In Re Malloy, 155 B.R. 940 (E.D. Va. 1993)

U.S. District Court for the Eastern District of Virginia - 155 B.R. 940 (E.D. Va. 1993)
July 9, 1993

155 B.R. 940 (1993)

In re Harderison Edward MALLOY, Jr., Debtor.

Civ. No. 2:92cv779.

United States District Court, E.D. Virginia, Norfolk Division.

July 9, 1993.

*941 *942 George M. Kelley, III, U.S. Atty's Office, Norfolk, VA, for U.S. Dept. of Health & Human Services.

Daniel G. Bloor, Office of Atty. Gen., Richmond, VA, for Com. of VA, State Educ. Assistance Agency.

George M. Kelley, III, U.S. Atty's Office, Norfolk, VA, for U.S. Dept. of Educ.

George M. Kelley, III, U.S. Atty's. Office, Norfolk, VA, for U.S.

Carlene Marie Isabella, Rutter & Montagna, John James McNally, Weisberg and Stein, P.C., Norfolk, VA, for debtor.

 
MEMORANDUM OPINION AND ORDER

PAYNE, District Judge.

The United States ("government") appeals from a final order, 144 B.R. 38, entered by the United States Bankruptcy Court for the Eastern District of Virginia, Norfolk Division, (Hal J. Bonney, Jr., Judge) following an adversary proceeding, discharging Harderison E. Malloy's indebtedness for Health Education Assistance Loans ("HEAL") under 42 U.S.C. § 294f(g), recodified at 42 U.S.C. § 292f(g) (West Supp.1993), based on the Bankruptcy Court's conclusion that not to discharge the indebtedness would be "unconscionable" within the meaning of the statute.[1] For the reasons set forth below, the order of the Bankruptcy Court is reversed.

 
BACKGROUND

On November 25, 1991, Malloy filed the underlying voluntary petition under Chapter 7 of the Bankruptcy Code. At the time of filing, Malloy had outstanding student loans for undergraduate and graduate school, comprising principal and accrued interest, in excess of $90,000. Specifically, Malloy owed $26,524.73 to the Virginia Education Loan Authority ("VELA") and $7,600 to the United States Department of Education for undergraduate loans, and owed $62,759.22 to the Department of Health and Human Services ("HHS") for HEAL loans used to finance Malloy's unsuccessful pursuit of a medical degree.

To finance his medical education, Malloy had borrowed $32,228 in HEAL loans, and had repaid $9,585 of this amount by the time he left medical school, without completing his degree, in December 1984. Through HHS, the government purchased Malloy's HEAL loans from Malloy's lender, Chase Manhattan Bank, N.A., on April 7, 1988, when the outstanding principal and accrued interest on the loans totaled $43,230.12. On six occasions from August 1985 through September 1987, Chase had granted Malloy's requests for forbearance. During these periods of forbearance, interest continued to accrue and was added to principal. The last forbearance request contained in the record indicates that Malloy was to begin repayment in June 1987. Malloy did not, however, commence voluntary payments at the end of the forbearance period. Because no voluntary payments were forthcoming from Malloy, the government deducted $74 and $300, respectively, from Malloy's 1990 and 1991 federal income tax refund and applied these sums to reduce Malloy's debt. In light of Malloy's persistent failure to service his debt, on November 6, 1991, the government commenced an action in the United States District Court for the Eastern District of Virginia *943 for judgment on the notes representing Malloy's HEAL indebtedness. By that time, Malloy had not made a voluntary payment on these loans in over eight years, and, because of accrued interest, Malloy's debt stood at over $62,000. The government's collection action appears to have precipitated Malloy's Chapter 7 petition, which he filed less than three weeks later. Malloy's bankruptcy filing stayed the district court proceedings. See 11 U.S.C. § 362.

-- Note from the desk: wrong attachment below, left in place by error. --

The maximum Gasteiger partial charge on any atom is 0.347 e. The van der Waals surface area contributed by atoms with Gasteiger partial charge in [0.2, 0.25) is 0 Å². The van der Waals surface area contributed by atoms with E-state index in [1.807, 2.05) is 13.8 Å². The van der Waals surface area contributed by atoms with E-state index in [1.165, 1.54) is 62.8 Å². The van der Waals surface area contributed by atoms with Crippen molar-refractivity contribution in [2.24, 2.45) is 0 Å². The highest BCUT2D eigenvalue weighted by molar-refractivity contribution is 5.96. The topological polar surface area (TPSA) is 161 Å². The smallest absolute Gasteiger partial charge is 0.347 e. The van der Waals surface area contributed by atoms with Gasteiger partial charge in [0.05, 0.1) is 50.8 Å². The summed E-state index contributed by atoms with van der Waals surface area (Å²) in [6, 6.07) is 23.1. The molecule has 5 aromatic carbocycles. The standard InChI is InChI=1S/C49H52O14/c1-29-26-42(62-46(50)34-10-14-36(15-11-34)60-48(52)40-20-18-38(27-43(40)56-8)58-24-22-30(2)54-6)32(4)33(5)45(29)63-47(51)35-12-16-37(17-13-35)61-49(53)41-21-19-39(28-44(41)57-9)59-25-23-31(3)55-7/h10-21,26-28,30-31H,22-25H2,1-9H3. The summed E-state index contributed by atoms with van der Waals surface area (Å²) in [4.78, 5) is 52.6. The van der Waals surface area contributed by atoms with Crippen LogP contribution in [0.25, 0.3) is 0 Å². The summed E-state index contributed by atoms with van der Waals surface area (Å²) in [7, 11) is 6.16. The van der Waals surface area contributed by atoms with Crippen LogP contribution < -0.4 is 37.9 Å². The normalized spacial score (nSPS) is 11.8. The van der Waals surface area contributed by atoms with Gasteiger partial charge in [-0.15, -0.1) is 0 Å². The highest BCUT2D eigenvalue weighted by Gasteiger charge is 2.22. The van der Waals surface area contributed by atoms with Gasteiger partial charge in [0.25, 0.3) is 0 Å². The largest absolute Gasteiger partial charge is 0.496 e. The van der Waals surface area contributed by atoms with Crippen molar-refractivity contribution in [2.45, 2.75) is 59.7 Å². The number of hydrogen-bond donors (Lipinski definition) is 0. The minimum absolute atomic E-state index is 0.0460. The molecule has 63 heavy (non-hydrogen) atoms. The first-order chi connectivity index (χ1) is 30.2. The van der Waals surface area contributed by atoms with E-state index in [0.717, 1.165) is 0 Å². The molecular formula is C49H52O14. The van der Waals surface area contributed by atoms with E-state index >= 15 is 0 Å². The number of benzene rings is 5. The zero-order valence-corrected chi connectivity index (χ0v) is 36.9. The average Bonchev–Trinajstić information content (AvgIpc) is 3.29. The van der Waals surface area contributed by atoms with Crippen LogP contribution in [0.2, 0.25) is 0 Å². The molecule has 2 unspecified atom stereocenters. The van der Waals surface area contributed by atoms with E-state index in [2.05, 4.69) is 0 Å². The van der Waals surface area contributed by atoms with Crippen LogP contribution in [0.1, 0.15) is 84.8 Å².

Thereafter, on March 4, 1992, Malloy commenced an adversary proceeding against the Commonwealth of Virginia, the United States Department of Education, and HHS seeking discharge of his educational indebtedness. According to Malloy's amended complaint, discharge of the loans made or guaranteed by VELA and the United States Department of Education was necessary because nondischarge would constitute an "undue hardship" on him. See 11 U.S.C. § 523(a) (8) (stating that a discharge in bankruptcy does not apply to an educational loan made or guaranteed by a governmental unit unless "excepting such debt from discharge . . . will impose an undue hardship on the debtor."). Malloy contended that discharge of the HEAL loans was appropriate because nondischarge would be "unconscionable." See 42 U.S.C. § 292f(g) (providing that discharge in bankruptcy of loans insured under that subpart is permissible if, among other things, the Bankruptcy Court finds "that the nondischarge of such debt would be unconscionable.")

In its answer, the United States Department of Education agreed that the $7,600 owed to it was dischargeable, and an order to that effect was entered by the Bankruptcy Court on June 11, 1992. Because the Commonwealth and HHS continued to object to discharge of the debt Malloy owed to them, an evidentiary hearing was held on August 4, 1992, to determine whether the VELA and HEAL loans also should be discharged, i.e., whether nondischarge would be an "undue hardship" with respect to the VELA loans or would be "unconscionable" with respect to the HEAL loans.